It was on Sept. 19 in 1961 that NASA chose Houston as the winning site to build a new center for human space flight. Houston offered a mild climate, a warm-water port, airports, and a university.
Aerial of Johnson Space Center. NASA image.
It probably didn’t hurt either that Lyndon Johnson was vice president at the time.
Director Mike Coats shared some celebratory cake and also talked about what comes next:
“We’re pretty excited that we’ve got agreement from the government on what we’re going to work on for the next 50 years of JSC’s history, and that’s fun.”
The agreement from last week was about final designs for a heavy-lift rocket. The rocket system will be built in Alabama, but the crew capsule to carry the astronauts will be built around here.
Coats says the announcement brought a much-needed moral boost.
“This has been a difficult year for us, with two major programs coming to an end, both Constellation and the shuttle program flying out. We’re losing in the neighborhood of 4,000 contractor jobs, and we’ve lost many in the last year, and that’s very painful for us.”
The annual budget for the Johnson Space Center has dropped from about $6 billion dollars to about $4.5 billion. The center is using buyouts and attrition to gradually reduce the number of civil servants directly employed by NASA.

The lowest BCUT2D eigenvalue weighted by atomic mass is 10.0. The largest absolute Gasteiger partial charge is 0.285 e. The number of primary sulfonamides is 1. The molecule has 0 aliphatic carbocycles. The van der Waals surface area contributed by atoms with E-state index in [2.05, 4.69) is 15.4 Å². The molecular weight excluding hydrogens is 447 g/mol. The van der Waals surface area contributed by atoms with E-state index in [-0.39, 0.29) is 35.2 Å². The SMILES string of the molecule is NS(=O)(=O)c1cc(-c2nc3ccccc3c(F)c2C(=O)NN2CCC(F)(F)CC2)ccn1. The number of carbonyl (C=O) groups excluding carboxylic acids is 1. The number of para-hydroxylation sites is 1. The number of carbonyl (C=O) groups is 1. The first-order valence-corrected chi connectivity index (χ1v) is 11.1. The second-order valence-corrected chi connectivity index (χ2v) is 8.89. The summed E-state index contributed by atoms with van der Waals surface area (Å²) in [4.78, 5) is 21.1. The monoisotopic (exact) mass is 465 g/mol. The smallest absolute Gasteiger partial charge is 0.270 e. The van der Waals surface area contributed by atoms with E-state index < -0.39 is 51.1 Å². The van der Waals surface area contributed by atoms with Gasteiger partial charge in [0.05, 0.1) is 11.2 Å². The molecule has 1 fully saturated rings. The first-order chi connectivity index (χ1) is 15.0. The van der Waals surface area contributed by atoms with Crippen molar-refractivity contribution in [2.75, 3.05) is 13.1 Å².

But the crew capsule project employs about 1,200 people in the Houston region — some working for NASA, and some working for contractors.
Once the capsule is put together with the rocket, NASA could aim it for the moon, an asteroid, or Mars.
Coats says he believes that children being born now will someday witness humans landing on Mars:
“I think they will. I think those children will grow up and see us landing on Mars. One of those children may step foot on Mars for the first time. That’s pretty exciting. It may be 30 or 35 years. There’s no time table right now. But we have to develop the capabilities to go explore. We have to have a heavy-lift launch vehicle. If we don’t have something in the 100 to 130 metric-ton range, to lift things out of earth’s gravity well, we’re not going to explore. It’s not going to happen. So this is very important to have a space launch system that they finally agreed on.”
In addition to the new launch system, JSC workers will continue to manage the space station, train astronauts and invent new technologies to help humans survive for long periods of time in outer space.
From the KUFH Health Science and Technology Desk, I’m Carrie Feibel.